• Mak­ing this dis­tinc­tion more ex­plicit: An ex­ter­nal prob­lem would ask “What de­ci­sion max­imises util­ity?”, as op­posed to a re­flec­tive prob­lem which asks: “What de­ci­sion max­imises util­ity for a util­ity max­imiser?”. This dis­tinc­tion will mainly be im­por­tant here in terms of when it makes a prob­lem triv­ial or not.

• The ex­ter­nal/​re­flec­tive dis­tinc­tion is very similar to the differ­ence be­tween em­bed­ded and non-em­bed­ded prob­lems, but ex­ter­nal prob­lems can in­clude em­bed­ded agents, just from the per­spec­tive of a non-em­bed­ded agent. So we can do a sur­pris­ing amount of our the­o­ris­ing from within the ex­ter­nal per­spec­tive.

Raw Counterfactuals

• Raw coun­ter­fac­tu­als are pro­duced as fol­lows: Start­ing with the ter­ri­to­rywe use some pro­cess to pro­duce a causal model. We can then imag­ine con­struct­ing differ­ent mod­els by switch­ing out or al­ter­ing parts of the model. Th­ese rep­re­sent a co­her­ent con­cept seper­ate from any dis­cus­sion of de­ci­sions. In so far as we care about what could have been, we need to ul­ti­mately re­late our claims to raw coun­ter­fac­tu­als as in­con­sis­tent mod­els could not have been.

• Causal De­ci­sion The­ory uses its own no­tion of coun­ter­fac­tu­als, which we’ll term De­ci­sion Coun­ter­fac­tu­als. Th­ese are cre­ated by perform­ing world surgery on mod­els of causal pro­cesses. Un­like raw coun­ter­fac­tu­als, de­ci­sion coun­ter­fac­tu­als are in­con­sis­tent. Sup­pose that you ac­tu­ally defect in the Pri­soner’s Dilemma, but we are con­sid­er­ing the coun­ter­fac­tual where you co­op­er­ate. Up un­til the point of the de­ci­sion you are the kind of per­son who defects, but when we ar­rive at the de­ci­sion, you mag­i­cally co­op­er­ate.

• De­ci­sion coun­ter­fac­tu­als are use­ful be­cause they ap­prox­i­mate raw coun­ter­fac­tu­als. Perform­ing world surgery all the way back in time re­quires would re­quire a lot of work. In the­o­ret­i­cal de­ci­sion prob­lems it is usu­ally easy to imag­ine a raw coun­ter­fac­tual that would match the prob­lem de­scrip­tion and provide the same an­swer as the de­ci­sion coun­ter­fac­tual. In prac­ti­cal de­ci­sion prob­lems, we don’t have the data to do this.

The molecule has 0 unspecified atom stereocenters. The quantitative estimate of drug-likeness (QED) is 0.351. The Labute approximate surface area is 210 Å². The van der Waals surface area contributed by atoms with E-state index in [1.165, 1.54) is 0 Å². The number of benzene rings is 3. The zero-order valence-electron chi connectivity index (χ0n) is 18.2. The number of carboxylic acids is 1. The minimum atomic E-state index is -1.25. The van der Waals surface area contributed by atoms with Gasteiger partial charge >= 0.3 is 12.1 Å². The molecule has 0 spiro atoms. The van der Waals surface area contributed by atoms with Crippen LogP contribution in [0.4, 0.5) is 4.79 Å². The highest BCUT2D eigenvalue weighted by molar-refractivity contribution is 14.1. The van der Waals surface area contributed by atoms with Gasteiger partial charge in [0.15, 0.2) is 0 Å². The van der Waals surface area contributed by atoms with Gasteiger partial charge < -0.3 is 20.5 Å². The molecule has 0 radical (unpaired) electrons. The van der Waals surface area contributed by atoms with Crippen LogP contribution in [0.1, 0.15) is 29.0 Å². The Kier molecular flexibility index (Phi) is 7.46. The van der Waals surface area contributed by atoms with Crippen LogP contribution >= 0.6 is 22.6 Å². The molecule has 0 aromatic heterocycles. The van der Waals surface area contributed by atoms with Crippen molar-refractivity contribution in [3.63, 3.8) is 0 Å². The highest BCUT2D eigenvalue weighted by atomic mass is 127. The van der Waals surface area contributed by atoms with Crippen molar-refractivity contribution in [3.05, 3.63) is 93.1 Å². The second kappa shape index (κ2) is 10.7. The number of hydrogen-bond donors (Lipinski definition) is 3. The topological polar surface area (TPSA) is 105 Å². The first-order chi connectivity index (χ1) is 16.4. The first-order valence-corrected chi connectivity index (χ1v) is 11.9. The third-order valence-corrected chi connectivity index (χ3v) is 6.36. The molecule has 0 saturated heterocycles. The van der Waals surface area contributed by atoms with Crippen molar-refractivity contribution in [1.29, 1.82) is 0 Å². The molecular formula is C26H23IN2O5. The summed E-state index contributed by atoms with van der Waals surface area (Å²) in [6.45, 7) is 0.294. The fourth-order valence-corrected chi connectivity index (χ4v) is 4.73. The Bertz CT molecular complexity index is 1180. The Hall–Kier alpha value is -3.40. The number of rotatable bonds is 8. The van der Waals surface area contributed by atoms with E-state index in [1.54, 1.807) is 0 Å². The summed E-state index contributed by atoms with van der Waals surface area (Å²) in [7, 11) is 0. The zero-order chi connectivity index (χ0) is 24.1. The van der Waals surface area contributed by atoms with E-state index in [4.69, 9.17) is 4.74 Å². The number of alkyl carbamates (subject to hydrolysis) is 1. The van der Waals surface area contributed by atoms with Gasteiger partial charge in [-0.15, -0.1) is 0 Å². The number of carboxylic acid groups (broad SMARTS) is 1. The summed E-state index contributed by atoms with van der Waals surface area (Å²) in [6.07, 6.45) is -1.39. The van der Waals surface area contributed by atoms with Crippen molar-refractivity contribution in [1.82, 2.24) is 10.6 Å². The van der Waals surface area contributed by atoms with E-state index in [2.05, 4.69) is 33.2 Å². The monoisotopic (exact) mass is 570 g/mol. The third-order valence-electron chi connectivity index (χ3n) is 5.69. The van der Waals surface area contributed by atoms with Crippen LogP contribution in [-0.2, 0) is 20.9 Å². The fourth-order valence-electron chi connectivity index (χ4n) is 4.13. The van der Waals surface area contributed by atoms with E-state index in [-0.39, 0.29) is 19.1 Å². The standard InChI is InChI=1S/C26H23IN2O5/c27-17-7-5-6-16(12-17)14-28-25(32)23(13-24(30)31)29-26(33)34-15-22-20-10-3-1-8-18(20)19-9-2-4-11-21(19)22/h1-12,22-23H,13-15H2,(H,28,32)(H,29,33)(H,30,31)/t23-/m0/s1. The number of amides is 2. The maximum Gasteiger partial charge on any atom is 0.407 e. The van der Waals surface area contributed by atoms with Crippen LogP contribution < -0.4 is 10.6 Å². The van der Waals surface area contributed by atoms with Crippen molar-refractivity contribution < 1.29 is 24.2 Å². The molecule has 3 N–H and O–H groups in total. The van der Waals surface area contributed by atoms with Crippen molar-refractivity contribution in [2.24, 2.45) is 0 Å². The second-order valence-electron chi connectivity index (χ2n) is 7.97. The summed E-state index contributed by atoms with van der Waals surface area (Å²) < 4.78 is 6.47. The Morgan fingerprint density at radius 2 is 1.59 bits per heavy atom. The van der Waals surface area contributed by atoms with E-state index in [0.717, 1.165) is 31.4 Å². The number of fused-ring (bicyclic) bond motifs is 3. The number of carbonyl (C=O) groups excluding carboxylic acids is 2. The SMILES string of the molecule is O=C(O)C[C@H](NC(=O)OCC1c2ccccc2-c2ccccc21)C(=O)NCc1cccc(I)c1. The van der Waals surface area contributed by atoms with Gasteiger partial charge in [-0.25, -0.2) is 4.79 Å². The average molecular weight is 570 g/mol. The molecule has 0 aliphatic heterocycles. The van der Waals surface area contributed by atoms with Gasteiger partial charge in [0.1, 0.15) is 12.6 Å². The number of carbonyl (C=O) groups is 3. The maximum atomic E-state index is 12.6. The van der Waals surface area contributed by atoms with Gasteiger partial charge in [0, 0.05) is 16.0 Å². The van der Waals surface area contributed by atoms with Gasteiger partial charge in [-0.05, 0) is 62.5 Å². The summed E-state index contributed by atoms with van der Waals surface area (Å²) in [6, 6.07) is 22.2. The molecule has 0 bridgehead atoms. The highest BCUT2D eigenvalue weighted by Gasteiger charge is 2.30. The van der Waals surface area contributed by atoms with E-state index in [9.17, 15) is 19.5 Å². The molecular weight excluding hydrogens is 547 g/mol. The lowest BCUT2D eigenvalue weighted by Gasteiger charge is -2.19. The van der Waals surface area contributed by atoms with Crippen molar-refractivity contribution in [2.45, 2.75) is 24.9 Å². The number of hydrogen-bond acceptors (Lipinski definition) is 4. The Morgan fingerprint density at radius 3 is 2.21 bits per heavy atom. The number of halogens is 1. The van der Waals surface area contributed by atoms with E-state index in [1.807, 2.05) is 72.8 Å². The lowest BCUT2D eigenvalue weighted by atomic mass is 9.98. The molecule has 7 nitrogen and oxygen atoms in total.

• Un­for­tu­nately, this ap­prox­i­ma­tion breaks down when perform­ing world surgery to make a coun­ter­fac­tual de­ci­sion con­sis­tent with the past re­quires us to change an el­e­ment of the en­vi­ron­ment that is im­por­tant for the spe­cific prob­lem. For ex­am­ple, in New­comb’s prob­lem, chang­ing your cur­rent de­ci­sion re­quires chang­ing your past self which in­volves chang­ing a pre­dic­tor which is con­sid­ered part of the en­vi­ron­ment. In this case, it makes sense to fall back to raw coun­ter­fac­tu­als and build a new de­ci­sion the­ory on top.

• Func­tional de­ci­sion the­ory, as nor­mally char­ac­ter­ised, is closer to this ideal as world surgery isn’t just performed on your de­ci­sion, but also on all de­ci­sions that sub­junc­tively de­pend on you. This re­moves a bunch of in­con­sis­ten­cies, how­ever, we’ve still in­tro­duced an in­con­sis­tency by as­sum­ing that f(x)=b when f(x) re­ally equals a. The raw coun­ter­fac­tual ap­proach pro­vides a stronger foun­da­tion be­cause it avoids this is­sue. How­ever, since proof-based FDT is very effec­tive at han­dling re­flec­tive prob­lems, it would be worth­while re­build­ing it upon this new foun­da­tion.

• Let’s con­sider New­comb’s prob­lem from the ex­ter­nal per­spec­tive. The ex­ter­nal ob­server is try­ing to max­imise util­ity rather than the agent within the prob­lem, so there is no re­stric­tion on whether the agent can one-box or two-box whilst be­ing con­sis­tent with the prob­lem state­ment. We can then im­me­di­ately ob­serve that if we use raw coun­ter­fac­tu­als, the re­ward only de­pends on the agent’s ul­ti­mate de­ci­sion and agents that one-box score bet­ter than those who don’t. Sim­ple cases like this which al­low mul­ti­ple con­sis­tent coun­ter­fac­tu­als don’t re­quire era­sure.

• On the other hand, there are prob­lems which only al­low a sin­gle raw coun­ter­fac­tual and hence re­quire us to tweak the prob­lem to make it well-defined. Con­sider, for ex­am­ples, Trans­par­ent New­comb’s, where if you see money in the box, you know that you will re­ceive ex­actly \$1 mil­lion. Some peo­ple say this fails to ac­count for the agent in the simu­la­tor, but it’s en­tirely pos­si­ble that Omega may be able to figure out what ac­tion you will take based on high level rea­son­ing, as op­posed hav­ing to run a com­plete simu­la­tion of you. We’ll de­scribe later a way of tweak­ing the prob­lem state­ment into some­thing that is both con­sis­tent and non-triv­ial.

Gen­eral Ap­proach to Log­i­cal Counterfactuals